It is very likely that you have a namesake who is very distinct from your personality. To disambiguate you two, a new method has been developed that can tell you from your namesake.
This ambiguity often occurs in bibliographic, law enforcement and other areas.
Computer scientists from the Indiana University-Purdue University Indianapolis (IUPUI) have developed a novel machine-learning method to provide better solutions to this perplexing problem.
“We can teach the computer to recognise names and disambiguate information accumulated from a variety of sources — Facebook, Twitter and blog posts, public records and other documents — by collecting features such as Facebook friends and keywords from people’s posts using the identical algorithm,” explained Mohammad al Hasan, Associate Professor, IUPUI.
The new method, unlike the existing methods, can perform non-exhaustive classification so that it can tell whom a new record, which appears in streaming data, belongs to.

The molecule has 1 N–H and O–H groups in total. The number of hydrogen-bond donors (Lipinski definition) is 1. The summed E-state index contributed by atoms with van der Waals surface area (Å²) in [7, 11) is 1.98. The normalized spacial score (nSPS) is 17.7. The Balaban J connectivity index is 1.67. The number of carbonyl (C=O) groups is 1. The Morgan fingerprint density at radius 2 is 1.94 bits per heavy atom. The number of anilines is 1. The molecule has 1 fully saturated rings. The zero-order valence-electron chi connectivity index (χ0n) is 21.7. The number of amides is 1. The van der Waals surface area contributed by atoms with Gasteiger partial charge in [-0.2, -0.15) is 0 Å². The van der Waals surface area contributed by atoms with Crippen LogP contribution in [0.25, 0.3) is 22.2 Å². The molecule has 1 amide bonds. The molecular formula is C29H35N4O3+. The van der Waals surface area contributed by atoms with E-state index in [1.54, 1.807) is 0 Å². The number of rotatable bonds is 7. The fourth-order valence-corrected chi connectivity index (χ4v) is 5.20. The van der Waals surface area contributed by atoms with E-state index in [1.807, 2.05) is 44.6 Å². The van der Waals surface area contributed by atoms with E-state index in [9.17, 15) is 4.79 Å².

“Our method grows and changes when new persons appear, enabling us to recognise the ever-growing number of individuals whose records were not previously encountered. While working in non-exhaustive setting, our model automatically detects such names and adjusts the model parameters accordingly,” added Hasan.
The researchers trained computers by using records of different individuals with that name to build a model that distinguishes between individuals with that name, even individuals about whom information had not been included in the training data previously provided to the computer.
The researchers focused on three types of “features” — bits of information with some degree of predictive power to define a specific individual.
“Relational or association features to reveal persons with whom an individual is associated; text features, such as keywords in documents; and venue features to determine memberships or events with which an individual is currently or was formerly associated,” the study noted.
The study was published in proceedings of the 25th International Conference on Information and Knowledge Management.—IANS